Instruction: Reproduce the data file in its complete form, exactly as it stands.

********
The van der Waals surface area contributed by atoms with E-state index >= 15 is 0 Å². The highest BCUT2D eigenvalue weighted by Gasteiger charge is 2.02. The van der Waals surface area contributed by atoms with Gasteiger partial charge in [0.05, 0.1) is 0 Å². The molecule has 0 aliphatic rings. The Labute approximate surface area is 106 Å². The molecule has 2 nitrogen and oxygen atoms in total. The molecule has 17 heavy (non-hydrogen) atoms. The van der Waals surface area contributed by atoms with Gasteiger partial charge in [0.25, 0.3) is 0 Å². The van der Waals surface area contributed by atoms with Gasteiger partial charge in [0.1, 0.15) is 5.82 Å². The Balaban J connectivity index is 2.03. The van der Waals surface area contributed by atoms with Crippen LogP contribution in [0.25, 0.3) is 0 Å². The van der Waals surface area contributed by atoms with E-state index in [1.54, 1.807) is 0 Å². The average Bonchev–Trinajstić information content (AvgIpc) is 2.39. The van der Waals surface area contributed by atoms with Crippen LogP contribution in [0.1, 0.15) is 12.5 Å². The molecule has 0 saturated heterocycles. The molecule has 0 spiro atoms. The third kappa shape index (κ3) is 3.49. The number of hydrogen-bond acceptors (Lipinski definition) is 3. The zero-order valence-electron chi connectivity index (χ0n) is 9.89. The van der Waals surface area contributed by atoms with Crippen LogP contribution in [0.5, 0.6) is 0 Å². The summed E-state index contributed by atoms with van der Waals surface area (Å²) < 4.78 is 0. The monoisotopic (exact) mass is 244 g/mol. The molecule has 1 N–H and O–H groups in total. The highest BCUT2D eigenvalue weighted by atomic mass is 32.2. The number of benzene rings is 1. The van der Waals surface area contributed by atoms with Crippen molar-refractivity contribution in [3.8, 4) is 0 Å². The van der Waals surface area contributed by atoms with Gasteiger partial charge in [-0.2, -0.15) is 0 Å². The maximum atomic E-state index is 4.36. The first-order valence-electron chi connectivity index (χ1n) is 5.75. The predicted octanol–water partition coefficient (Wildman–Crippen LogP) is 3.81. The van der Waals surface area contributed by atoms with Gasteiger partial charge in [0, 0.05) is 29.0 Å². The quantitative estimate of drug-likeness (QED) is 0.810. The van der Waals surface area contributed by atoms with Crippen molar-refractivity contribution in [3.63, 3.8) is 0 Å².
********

The van der Waals surface area contributed by atoms with E-state index >= 15 is 0 Å². The highest BCUT2D eigenvalue weighted by Gasteiger charge is 2.02. The van der Waals surface area contributed by atoms with Gasteiger partial charge in [0.05, 0.1) is 0 Å². The molecule has 0 aliphatic rings. The Labute approximate surface area is 106 Å². The molecule has 2 nitrogen and oxygen atoms in total. The molecule has 17 heavy (non-hydrogen) atoms. The van der Waals surface area contributed by atoms with Gasteiger partial charge in [0.25, 0.3) is 0 Å². The van der Waals surface area contributed by atoms with Gasteiger partial charge in [0.1, 0.15) is 5.82 Å². The Balaban J connectivity index is 2.03. The van der Waals surface area contributed by atoms with Crippen LogP contribution in [0.25, 0.3) is 0 Å². The van der Waals surface area contributed by atoms with E-state index in [1.54, 1.807) is 0 Å². The average Bonchev–Trinajstić information content (AvgIpc) is 2.39. The van der Waals surface area contributed by atoms with Crippen LogP contribution in [0.1, 0.15) is 12.5 Å². The molecule has 0 saturated heterocycles. The molecule has 0 spiro atoms. The third kappa shape index (κ3) is 3.49. The number of hydrogen-bond acceptors (Lipinski definition) is 3. The zero-order valence-electron chi connectivity index (χ0n) is 9.89. The van der Waals surface area contributed by atoms with Crippen LogP contribution in [0.5, 0.6) is 0 Å². The summed E-state index contributed by atoms with van der Waals surface area (Å²) < 4.78 is 0. The monoisotopic (exact) mass is 244 g/mol. The molecule has 1 N–H and O–H groups in total. The highest BCUT2D eigenvalue weighted by atomic mass is 32.2. The number of benzene rings is 1. The van der Waals surface area contributed by atoms with Crippen molar-refractivity contribution in [3.8, 4) is 0 Å². The van der Waals surface area contributed by atoms with Gasteiger partial charge in [-0.2, -0.15) is 0 Å². The maximum atomic E-state index is 4.36. The first-order valence-electron chi connectivity index (χ1n) is 5.75. The predicted octanol–water partition coefficient (Wildman–Crippen LogP) is 3.81. The van der Waals surface area contributed by atoms with Gasteiger partial charge in [0, 0.05) is 29.0 Å². The quantitative estimate of drug-likeness (QED) is 0.810. The van der Waals surface area contributed by atoms with Crippen molar-refractivity contribution in [3.63, 3.8) is 0 Å².